Trisha Brown Dance Company
Triumphant Return to Jacob’s Pillow
By: Charles Giuliano - Aug 18, 2017
Trisha Brown Dance Company
Ted Shawn Theatre
Jacob’s Pillow Dance
August 15 to 19, 2017
Guest Dancers: Lance Gries, Eva Karczag, Keith Thompson, Shelley Senter
Company Dancers: Oluwadamilare Ayorindge, Cecily Campbell, Kimberly Fulmer, Leah Ives, Amanda Kmett’Pendry, Patrick McGrath, Leah Morrison, Kyle, Marshall, Jacob Storer
Opal Loop (1980)
Choreography, Trisha Brown
Costumes, Judith Shea
Lighting, Beverly Emmons
Groove and Countermove (2000)
Choreography, Trisha Brown
Original costumes, Terry Winters
Reimagined costumes, Elizabeth Cannon
Lighting, Jennifer Tipton
Music, Dave Douglas
L'Amour au théâtre (2009)
Choreography by Trisha Brown
Music by Jean- Phillipe Rameau, "Hippolyte et Aricie"
Set by Trisha Brown
Costumes, Elizabeth Cannon
Lighting Jennifer Tipton
In March, Trisha Brown, a choreographer and stalwart of Manhattan’s downtown, collaborative, post modern movement, died at 80.
During the 85th season of Jacob’s Pillow, as it has so many times before, the company performed this week. It was a capsule retrospective of her work including a dance set to silence, Opal Loop (1980), the classic Groove and Countermove (2000) with original jazz composed by Dave Douglas, and L'Amour au théâtre (2009) set to music by the 18th century, French composer Jean- Phillipe Rameau’s, "Hippolyte et Aricie."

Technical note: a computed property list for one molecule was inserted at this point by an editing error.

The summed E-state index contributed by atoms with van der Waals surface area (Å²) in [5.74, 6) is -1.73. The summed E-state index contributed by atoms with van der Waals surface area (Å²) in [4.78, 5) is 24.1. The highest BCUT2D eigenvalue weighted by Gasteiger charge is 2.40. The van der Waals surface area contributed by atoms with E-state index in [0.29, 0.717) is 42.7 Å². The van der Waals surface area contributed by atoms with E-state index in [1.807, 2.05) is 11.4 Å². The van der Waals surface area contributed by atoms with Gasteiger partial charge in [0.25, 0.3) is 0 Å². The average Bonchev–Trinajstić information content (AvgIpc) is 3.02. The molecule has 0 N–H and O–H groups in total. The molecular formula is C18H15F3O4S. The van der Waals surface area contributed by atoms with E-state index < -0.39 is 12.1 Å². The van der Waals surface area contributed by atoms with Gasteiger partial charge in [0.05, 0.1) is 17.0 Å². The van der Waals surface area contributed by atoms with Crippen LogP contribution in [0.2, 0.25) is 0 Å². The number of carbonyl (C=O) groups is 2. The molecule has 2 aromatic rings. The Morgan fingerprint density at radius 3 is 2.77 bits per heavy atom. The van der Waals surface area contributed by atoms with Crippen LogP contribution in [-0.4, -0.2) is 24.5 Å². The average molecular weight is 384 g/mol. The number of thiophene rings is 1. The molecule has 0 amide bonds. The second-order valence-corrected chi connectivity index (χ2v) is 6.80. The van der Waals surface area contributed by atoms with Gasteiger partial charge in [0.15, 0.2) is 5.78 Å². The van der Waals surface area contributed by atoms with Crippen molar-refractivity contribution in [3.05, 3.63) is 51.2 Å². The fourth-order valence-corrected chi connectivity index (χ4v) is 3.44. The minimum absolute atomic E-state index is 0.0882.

Famously, in an early interview Brown described herself as "a bricklayer with a sense of humour." Like a wolf huffing and puffing to blow the house down, Brown, and other deconstructionists were intent on breaking down and rebuilding the elements of movement which eventually coalesced into dance.
Initially, as with the work of peers from Merce Cunningham, John Cage, Robert Raschmberg to Laurie Anderson the art they created in many media was often about what it was not. In the case of Brown, for example, it was not like the preceding icon Martha Graham or Cunningham . It took the form of walking about and practitoners (dancers is not accurate for practice more about movement and improvisation) doing things that were hopefully interesting to observe.
Often their events required patience from audiences mostly comprised of like minded artists and friends. There were virtuoso elements such as seeming walking up gallery walls.
She was a founder of Judson Dance Theatre and was an influence on following generations of dancers exploring post modernism and pure movement.
Arguably in hindsight these events seem more absorbing than they actually were. Living in New York in the 1960s I had my share of confounding experiences.
Back then it was possible to rent slum apartments in the Alphabet City of the Lower East Side. Needing space artists rented lofts which they illegally resided in. There was the constant cat and mouse of avoiding the landlord.
One could almost survive and make experimental art. That’s no longer possible as young people emerge from schools with MFA degrees and years of loans to pay back. Few survive and the art is different. Not many are trying to walk up walls.
If one manages to hang in long enough to become a dancer, perhaps with an established company and a modest stipend, it is possible to become a choreographer and form a company.